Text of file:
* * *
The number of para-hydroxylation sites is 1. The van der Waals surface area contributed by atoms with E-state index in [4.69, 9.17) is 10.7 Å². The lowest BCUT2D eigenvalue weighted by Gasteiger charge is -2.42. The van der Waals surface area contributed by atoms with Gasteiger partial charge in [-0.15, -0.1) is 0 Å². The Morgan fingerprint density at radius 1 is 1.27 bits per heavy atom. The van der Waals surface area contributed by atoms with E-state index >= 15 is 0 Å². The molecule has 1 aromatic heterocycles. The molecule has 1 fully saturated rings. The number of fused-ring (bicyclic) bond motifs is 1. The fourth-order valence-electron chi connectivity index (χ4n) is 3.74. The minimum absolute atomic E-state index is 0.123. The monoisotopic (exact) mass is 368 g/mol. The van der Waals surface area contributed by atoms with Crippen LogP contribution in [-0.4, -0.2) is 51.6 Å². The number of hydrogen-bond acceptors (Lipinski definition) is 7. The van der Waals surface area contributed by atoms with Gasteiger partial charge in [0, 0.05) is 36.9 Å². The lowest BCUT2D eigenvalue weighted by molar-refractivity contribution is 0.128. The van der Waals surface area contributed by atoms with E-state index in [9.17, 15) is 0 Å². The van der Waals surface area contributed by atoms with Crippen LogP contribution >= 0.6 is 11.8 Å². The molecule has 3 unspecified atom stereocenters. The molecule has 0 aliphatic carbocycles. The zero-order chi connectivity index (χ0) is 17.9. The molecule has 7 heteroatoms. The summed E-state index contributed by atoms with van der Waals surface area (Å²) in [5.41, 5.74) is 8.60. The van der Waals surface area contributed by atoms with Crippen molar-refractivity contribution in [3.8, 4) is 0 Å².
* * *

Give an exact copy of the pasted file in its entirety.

The number of para-hydroxylation sites is 1. The van der Waals surface area contributed by atoms with E-state index in [4.69, 9.17) is 10.7 Å². The lowest BCUT2D eigenvalue weighted by Gasteiger charge is -2.42. The van der Waals surface area contributed by atoms with Gasteiger partial charge in [-0.15, -0.1) is 0 Å². The Morgan fingerprint density at radius 1 is 1.27 bits per heavy atom. The van der Waals surface area contributed by atoms with E-state index >= 15 is 0 Å². The molecule has 1 aromatic heterocycles. The molecule has 1 fully saturated rings. The number of fused-ring (bicyclic) bond motifs is 1. The fourth-order valence-electron chi connectivity index (χ4n) is 3.74. The minimum absolute atomic E-state index is 0.123. The monoisotopic (exact) mass is 368 g/mol. The van der Waals surface area contributed by atoms with Crippen LogP contribution in [-0.4, -0.2) is 51.6 Å². The number of hydrogen-bond acceptors (Lipinski definition) is 7. The van der Waals surface area contributed by atoms with Gasteiger partial charge in [0, 0.05) is 36.9 Å². The lowest BCUT2D eigenvalue weighted by molar-refractivity contribution is 0.128. The van der Waals surface area contributed by atoms with E-state index in [9.17, 15) is 0 Å². The van der Waals surface area contributed by atoms with Crippen LogP contribution >= 0.6 is 11.8 Å². The molecule has 3 unspecified atom stereocenters. The molecule has 0 aliphatic carbocycles. The zero-order chi connectivity index (χ0) is 17.9. The molecule has 7 heteroatoms. The summed E-state index contributed by atoms with van der Waals surface area (Å²) in [5.41, 5.74) is 8.60. The van der Waals surface area contributed by atoms with Crippen molar-refractivity contribution in [3.8, 4) is 0 Å².